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US swine flu vaccine too late to beat autumn wave

President Barack Obama's decision last week to label swine flu a national emergency will likely increase demand for a vaccine that is already in short supply. Yet by the time large amounts of vaccine arrive, it may be too late to stop most infections.

On 23 October, Tom Frieden, head of the Centers for Disease Control and Prevention (CDC) in Atlanta, Georgia, reported that the US had received 27.4 million doses of vaccine. This is not enough even for the country's 42 million most vulnerable people: pregnant women, people caring for babies, children under 4, front-line healthcare workers and under-18s with medical problems.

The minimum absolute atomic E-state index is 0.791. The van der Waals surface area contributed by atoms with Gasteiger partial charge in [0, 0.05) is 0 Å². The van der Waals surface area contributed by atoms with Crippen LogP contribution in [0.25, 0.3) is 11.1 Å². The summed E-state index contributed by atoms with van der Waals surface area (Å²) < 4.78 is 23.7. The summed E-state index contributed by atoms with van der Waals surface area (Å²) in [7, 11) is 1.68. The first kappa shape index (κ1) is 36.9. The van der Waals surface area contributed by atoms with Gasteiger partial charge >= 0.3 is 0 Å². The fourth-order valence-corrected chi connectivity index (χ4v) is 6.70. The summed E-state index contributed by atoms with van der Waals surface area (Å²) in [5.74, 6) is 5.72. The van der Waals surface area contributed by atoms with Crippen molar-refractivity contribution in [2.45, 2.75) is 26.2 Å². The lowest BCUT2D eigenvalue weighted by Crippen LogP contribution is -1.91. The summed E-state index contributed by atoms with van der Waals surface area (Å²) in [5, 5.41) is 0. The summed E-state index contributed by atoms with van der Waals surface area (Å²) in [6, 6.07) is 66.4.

By now, the US should have had 120 million doses, according to predictions in July. This estimate was cut to 45 million when it emerged in August that the vaccine virus was growing at half the usual rate. Now even some of those doses have not arrived. Several companies are now using a faster-growing strain to make vaccine, but supplies won't arrive for weeks.
 
 

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